Sunday, August 02, 2020

Sub Lagoon, July 1969

The old Skyway presented a kind of visual overload. So much to see, and it was all going by so fast! What should I take a picture of? Well, maybe that beautiful peacock-blue Submarine lagoon would be good. Especially if there's a sub gliding by. Plus you get the Autopia for only an additional $29.99. Order NOW.

Seeing photos of it today, I can really appreciate the care that went into creating the naturalistic shapes and patterns, especially on the shallower areas to our right (where mermaids used to rest), with the dark and light shapes, presumably based on aerial photos of real tropical atolls.


Nanook said...


These are awfully lovely images - and for a Sunday - even more so-! It's so relaxing to just simply stare into the deep blue waters, and let your mind wander...

Thanks, Major.

"Lou and Sue" said...

I agree with Nanook. I was expecting some dull "sleepy Sunday" pictures, but am pleasantly surprised. These are cool and refreshing for our hot summer days.

Speaking of mermaids, I don't personally ever remember seeing any at DL, but I clearly recall my mom pointing into those waters and telling me about them. I was awestruck. At the time, I watched "Diver Dan" on TV, and loved Ms. Minerva - the mermaid.

Being a mermaid at DL would've been a dream job!! If any Jr. Gorillas have any stories about the mermaids, please share them - I would love to hear them!


"Lou and Sue" said...

In that 2nd pic, the monorail track and the submarine track look identical. Oh wait, that's not the monorail track...that's the submarine track for the "20,000 Leagues Over The Sea" portion of this attraction.


The Submarine Lagoon Live mermaids were done away within the early 1960’s and returned again for a very short time in 1967. The stories of the mermaids bring discontinued because of visiting sailors on leave jumping in to swim to them is a myth ( although it’s possible it happened at least once) the live mermaids were stopped because of thy the extreme levels of industrial strength chlorine levels ... the girls performing as the mermaids had dry and itching skin , burning eyes and even hair damage - so I doubt it was a dream job. In the late 60’s the chlorine strength was lowered and a slight electrical charge was added to the water to prevent algae and rust from forming. The repair divers say you can feel the tingly sensation while swimming in the lagoon. WDI used a colored glass developed for underwater use to create the corral reef for NEMO Subs. This doesn’t require the paint that quickly faded from the sun, chlorine and water exposure as in previous versions of Submarine Voyage sadly the lagoon doesn’t appear as color and had very little animation and sea-life in it anymore .... but we still have the subs!!!! .......... for now.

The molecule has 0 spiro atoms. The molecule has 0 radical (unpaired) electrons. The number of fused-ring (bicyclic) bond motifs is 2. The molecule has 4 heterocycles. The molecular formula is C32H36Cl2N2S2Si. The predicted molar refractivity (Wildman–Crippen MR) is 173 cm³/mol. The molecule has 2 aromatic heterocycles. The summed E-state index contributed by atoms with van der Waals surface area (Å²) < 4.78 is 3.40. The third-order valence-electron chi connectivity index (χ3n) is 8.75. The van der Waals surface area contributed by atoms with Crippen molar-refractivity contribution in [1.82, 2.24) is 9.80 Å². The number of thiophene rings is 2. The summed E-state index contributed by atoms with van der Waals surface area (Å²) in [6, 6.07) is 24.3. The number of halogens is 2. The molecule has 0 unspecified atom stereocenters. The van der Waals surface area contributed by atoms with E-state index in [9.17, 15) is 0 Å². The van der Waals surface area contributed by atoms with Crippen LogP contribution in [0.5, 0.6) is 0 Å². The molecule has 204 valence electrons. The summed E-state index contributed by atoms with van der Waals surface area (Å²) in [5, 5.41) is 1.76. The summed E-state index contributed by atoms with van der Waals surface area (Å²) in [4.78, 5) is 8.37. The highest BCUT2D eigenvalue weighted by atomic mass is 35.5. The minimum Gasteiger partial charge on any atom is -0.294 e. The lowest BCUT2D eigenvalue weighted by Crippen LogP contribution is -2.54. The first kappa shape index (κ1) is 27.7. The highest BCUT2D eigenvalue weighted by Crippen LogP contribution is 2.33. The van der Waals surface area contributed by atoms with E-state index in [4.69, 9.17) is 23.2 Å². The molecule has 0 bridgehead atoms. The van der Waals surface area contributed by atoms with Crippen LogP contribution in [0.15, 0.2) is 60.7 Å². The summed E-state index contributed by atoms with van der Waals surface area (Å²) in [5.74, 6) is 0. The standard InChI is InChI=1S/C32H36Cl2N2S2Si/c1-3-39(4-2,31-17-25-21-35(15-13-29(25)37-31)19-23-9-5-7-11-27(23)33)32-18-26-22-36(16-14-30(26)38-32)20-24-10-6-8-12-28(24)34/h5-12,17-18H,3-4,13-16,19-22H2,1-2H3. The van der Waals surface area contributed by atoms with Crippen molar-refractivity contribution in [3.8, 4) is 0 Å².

"Lou and Sue" said...

Thanks, Mike, for the info. I guess it wouldn't be very glamorous to be itchy and scratchy, with bloodshot eyes and straw-like hair. Electrical charge - egads(!), that's interesting. And yes, thankfully, we do still have the subs!


stu29573 said...

I've never ridden the Nemo version of the subs, but I have ridden the sea cabs at Epcot that use the same "3D animation in a box" method. I must say that I was much more impressed with the practical animation of the original ride (and 20,000 Leagues). Of course, being grumpy and older, I'll take analog over digital every time.

Chuck said...

These photos reminded me of this post showing the sub lagoon drained of liquid space:

I'm still in awe of how real it looks despite how fake I know it is. I'm not even sure they used real water.

Sue, while it may not be very glamorous to be Itchy and Scratchy, with bloodshot eyes and straw-like hair, they did make Roger Myers and Herschel Krustofsky very rich men.

Major Pepperidge said...

Nanook, there’s just something about a water feature, whether it is a tropical lagoon or a splashing waterfall. They can’t have too many of them.

Lou and Sue, these are pretty sleepy! Pretty, but sleepy. I don’t know if I ever saw the mermaids in the lagoon, they were only there for two different seasons. “Diver Dan”, I don’t know that one! I think that a mermaid job at Disneyland was probably harder than it looked. I always think about all that fierce summer sun that they had to deal with.

Lou and Sue, the tracks actually do look very similar!

Mike Cozart, I’ve always thought that the stories of people jumping into the water sounded like one of those Disneyland stories that gets repeated over and over, and it probably isn’t true! Like you said, maybe it happened once, but look at all those “corals” just below the surface, a person better dive carefully or he could break his neck. I can only imagine how the strong chlorine affected those young ladies; years ago there were summers where I was lucky to get to swim in a pool a lot, and even then I would have burning eyes and greenish hair. Interesting about the slight electrical charge! Reminds me of a neighbor’s pool, they had a light under the diving board, and if you swam near it, you could feel the water tingle. There must have been an electrical short!

Lou and Sue, and what’s wrong with straw-like hair? My hair is very straw-like! Some might even say it looks like a bale of hay.

stu29573, I think the idea of the Nemo sub effects is interesting, but it just feels like a projection. Sometimes projections work well, other times they just feel like… an effect. Even with the limited animation, the practical figures just seemed to feel more “real”.

Chuck, I agree, even as a kid I was aware of the artifice of everything, but I didn’t care! I loved the whole concept of diving below the polar ice caps, finding Atlantis, seeing deep-sea creatures and underwater volcanoes… so wonderful. And thank you, now I have the “Itchy and Scratchy” theme song stuck in my head!

Omnispace said...

Wow - look at that blue water - it's gorgeous!